Fast Neutron Reactor Research and Development
MPD D.9.1: Fast Neutron Reactor Research and Development
Objective: Develop a coherent metrology program to meet the diverse and numerous demands of Department of Energy’s Advanced Fuel Cycle Initiative involving a plurality of isotopes in conjunction with DOE and university laboratories. (needs editing)
Background: (needs updating)To advance the US transition to a greater use of nuclear power, the Department of Energy (DOE) is engaged in an Advanced Fuel Cycle Initiative (AFCI). This initiative is focused on the development of more cost-effective use of fast reactors. The database on pertinent nuclear reactions requires up-dating and input based upon the best-available detection equipment. Such input data is needed to facilitate and anticipate life-cycle issues that may occur with such fast reactors. Within the AFCI, a cross-agency group was formed, the Nuclear Physics Working Group (NPWG), to be a forum amongst various stakeholders for the sharing of pertinent information. Generated data must be analyzed for its covariance, sensitivity and uncertainties for it to be most useful. Within the AFCI, there are several sub-topics being addressed, these are sometimes called “campaigns.”
The specific sub-topics or “campaigns,” which will benefit from enhanced nuclear data, are:
The Fast Reactor Research and Development Campaign The Safeguards Campaign The Systems Integration Campaign The Modeling and Simulation Campaign The Fuels Campaign
Another area of concern is Criticality Safety. Specific sub-sets of data needs for fast reactors require research into fission measurements, research into capture measurements, research into the elastic/inelastic components in interpreting and analyzing measurements, research into the fission neutron spectrum measurements as well as an underlying support for basic nuclear physics.
The kinds of data that need to be generated on a broad plurality of isotopes, some of more interest than others to the defined sub-topic categories or “campaigns,” are:
Neutron capture cross-section measurements Fission cross-section measurements The elasticity of cross-section measurements The inelasticity of cross-section measurements Fission neutron spectrum measurements Thermal scattering effects
Such measurements will include not only investigations into the reaction components involved in fast reactor thermo-nuclear systems, but also analyses of spent fuel.
To date, the Fast Reactor Research and Development sub-topic has begun to generate some data which will be of value in the other sub-topic categories. Instruments such as the Fission Time Projection Chamber (TPC) and the Lead Slowing Down Spectrometer (LSDS) have come into use. A new device, the Detector for Advanced Neutron Detector Experiments (DANCE), is being considered. The objective is to improve the precision of all the many diverse measurements of radio-activity encountered in nuclear fission reactions.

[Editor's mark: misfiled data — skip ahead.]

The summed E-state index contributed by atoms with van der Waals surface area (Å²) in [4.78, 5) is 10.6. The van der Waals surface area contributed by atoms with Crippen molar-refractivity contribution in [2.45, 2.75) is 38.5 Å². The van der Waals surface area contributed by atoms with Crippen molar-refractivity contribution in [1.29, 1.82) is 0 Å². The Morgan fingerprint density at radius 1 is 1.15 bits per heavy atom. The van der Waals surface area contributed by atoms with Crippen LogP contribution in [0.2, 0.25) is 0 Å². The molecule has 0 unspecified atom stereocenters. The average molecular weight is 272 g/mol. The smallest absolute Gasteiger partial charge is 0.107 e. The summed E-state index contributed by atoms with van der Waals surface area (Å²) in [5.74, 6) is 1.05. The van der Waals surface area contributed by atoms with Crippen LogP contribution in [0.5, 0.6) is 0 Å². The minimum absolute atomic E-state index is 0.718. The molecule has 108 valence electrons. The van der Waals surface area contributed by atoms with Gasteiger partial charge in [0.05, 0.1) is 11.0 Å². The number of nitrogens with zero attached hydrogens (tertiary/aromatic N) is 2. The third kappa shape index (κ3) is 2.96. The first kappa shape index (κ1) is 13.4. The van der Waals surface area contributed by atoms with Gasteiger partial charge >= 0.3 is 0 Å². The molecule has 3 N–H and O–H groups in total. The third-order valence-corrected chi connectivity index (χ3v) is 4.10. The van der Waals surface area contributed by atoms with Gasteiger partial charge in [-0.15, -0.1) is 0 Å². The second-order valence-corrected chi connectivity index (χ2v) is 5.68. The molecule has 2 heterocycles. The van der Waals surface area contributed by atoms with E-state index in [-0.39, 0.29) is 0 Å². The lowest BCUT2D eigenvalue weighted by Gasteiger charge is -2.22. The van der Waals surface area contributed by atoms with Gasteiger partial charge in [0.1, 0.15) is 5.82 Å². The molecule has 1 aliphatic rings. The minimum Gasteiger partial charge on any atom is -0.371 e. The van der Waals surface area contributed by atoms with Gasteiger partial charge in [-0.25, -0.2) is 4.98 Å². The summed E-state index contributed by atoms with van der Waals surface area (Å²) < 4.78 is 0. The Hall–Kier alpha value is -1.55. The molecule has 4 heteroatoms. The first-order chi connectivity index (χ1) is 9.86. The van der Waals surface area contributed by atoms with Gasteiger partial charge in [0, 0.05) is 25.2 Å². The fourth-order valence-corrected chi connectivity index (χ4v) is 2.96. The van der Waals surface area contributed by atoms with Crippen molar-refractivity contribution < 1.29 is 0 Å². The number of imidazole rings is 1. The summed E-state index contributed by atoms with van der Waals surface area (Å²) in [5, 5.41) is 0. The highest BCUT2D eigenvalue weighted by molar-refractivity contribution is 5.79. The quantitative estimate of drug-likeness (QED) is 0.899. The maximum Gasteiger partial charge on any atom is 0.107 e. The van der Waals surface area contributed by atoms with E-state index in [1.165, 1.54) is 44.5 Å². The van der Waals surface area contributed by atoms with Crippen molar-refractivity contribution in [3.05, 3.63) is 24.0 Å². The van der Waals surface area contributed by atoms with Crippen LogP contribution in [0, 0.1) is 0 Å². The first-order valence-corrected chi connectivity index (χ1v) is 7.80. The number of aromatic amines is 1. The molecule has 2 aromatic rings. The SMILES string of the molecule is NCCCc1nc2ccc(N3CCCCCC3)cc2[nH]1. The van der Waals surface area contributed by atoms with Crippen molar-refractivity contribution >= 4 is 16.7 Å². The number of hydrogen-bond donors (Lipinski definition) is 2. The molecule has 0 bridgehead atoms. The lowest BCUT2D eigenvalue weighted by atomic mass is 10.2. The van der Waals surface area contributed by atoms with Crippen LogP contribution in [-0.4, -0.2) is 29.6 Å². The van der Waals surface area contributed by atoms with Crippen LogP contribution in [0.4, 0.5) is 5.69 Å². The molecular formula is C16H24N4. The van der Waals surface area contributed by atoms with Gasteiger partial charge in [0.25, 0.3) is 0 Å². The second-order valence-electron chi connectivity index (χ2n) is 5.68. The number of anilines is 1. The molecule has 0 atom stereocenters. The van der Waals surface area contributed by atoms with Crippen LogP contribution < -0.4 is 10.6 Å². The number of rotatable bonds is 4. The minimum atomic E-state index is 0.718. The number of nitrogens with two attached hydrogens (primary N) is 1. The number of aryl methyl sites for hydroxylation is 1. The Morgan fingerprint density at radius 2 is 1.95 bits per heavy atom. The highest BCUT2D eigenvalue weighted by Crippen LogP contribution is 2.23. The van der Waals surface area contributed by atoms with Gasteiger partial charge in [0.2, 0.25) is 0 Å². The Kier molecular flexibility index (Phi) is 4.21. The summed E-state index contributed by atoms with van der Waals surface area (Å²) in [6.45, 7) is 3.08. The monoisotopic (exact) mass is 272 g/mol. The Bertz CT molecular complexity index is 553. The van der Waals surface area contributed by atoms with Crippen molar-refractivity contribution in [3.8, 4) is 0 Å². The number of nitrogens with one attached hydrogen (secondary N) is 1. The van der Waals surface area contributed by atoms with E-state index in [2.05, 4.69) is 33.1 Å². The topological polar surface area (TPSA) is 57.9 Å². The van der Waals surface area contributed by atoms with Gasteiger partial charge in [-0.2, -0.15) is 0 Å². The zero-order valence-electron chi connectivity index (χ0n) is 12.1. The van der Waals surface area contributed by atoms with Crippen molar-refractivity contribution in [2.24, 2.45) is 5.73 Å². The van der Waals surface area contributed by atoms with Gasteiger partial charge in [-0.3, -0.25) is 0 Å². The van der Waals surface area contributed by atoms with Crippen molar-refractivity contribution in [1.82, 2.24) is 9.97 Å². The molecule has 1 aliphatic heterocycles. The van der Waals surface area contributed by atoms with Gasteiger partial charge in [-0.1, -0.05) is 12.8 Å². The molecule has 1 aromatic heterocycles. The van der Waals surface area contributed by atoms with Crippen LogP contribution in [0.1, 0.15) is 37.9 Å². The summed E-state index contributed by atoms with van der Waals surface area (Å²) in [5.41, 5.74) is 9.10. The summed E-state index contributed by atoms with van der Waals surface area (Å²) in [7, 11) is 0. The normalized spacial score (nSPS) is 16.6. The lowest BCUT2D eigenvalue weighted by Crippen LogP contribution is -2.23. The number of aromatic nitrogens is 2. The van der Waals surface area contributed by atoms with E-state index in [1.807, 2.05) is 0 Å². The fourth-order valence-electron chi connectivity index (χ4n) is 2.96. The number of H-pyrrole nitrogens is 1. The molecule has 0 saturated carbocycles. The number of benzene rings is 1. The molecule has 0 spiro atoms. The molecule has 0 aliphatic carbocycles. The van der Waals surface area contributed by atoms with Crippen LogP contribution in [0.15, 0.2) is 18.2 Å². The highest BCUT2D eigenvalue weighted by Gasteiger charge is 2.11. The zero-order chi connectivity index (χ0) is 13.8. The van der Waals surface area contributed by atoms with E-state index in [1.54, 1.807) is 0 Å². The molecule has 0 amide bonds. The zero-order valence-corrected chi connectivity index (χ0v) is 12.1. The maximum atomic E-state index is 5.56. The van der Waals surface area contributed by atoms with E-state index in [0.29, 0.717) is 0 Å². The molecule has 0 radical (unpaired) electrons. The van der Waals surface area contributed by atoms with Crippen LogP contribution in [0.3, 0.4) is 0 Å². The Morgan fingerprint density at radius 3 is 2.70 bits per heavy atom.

A multi-faceted team is proposed involving two of the DOE laboratories, the National Institute of Standards and Technology (NIST) and a consortium of eight universities capable of addressing some of these needs, which are involved through the DOE Nuclear Energy University Program (NEUP). To complement these measurement needs, an enhancement of the probability codes used in estimating or simulating these pertinent nuclear reactions is also needed.
1 – To facilitate understanding of the diverse requirements for supporting the fast reactor initiative, a coherent organization structure must be developed integrating all program aspects under a defined person in-charge who has total budgetary responsibility. Supporting institutions may have to assign personnel on a rotational basis in order to expedite completion of these needs. A fragmented approach is not only poor management, but also will delay achievement of desired results.
2 – Neutron cross section measurements and other radioactivity measurements should be implemented with state-of-the-art equipment.
3 – A permanent home for all nuclear measurement data should be established with sufficient continuing funding to enable the US to maintain leadership in this field.
4 – The development of a next generation of neutron detector systems is needed including such as those developed for the neutron induced fission fragment tracking time projection chamber, for the LSDS, for the DANCE, and others.
1 – A minimum of 2 NIST person-years per year over the next three year time period is required to launch NIST into these objectives.
2 – A steady funding source across DOE, DOD, NIST, NSF, or other sources, under a defined unified management structure, at about $30,000,000 per year is required to support these measurement efforts.
3 - Partnerships between NIST and DOE and other committed parties are essential in this area.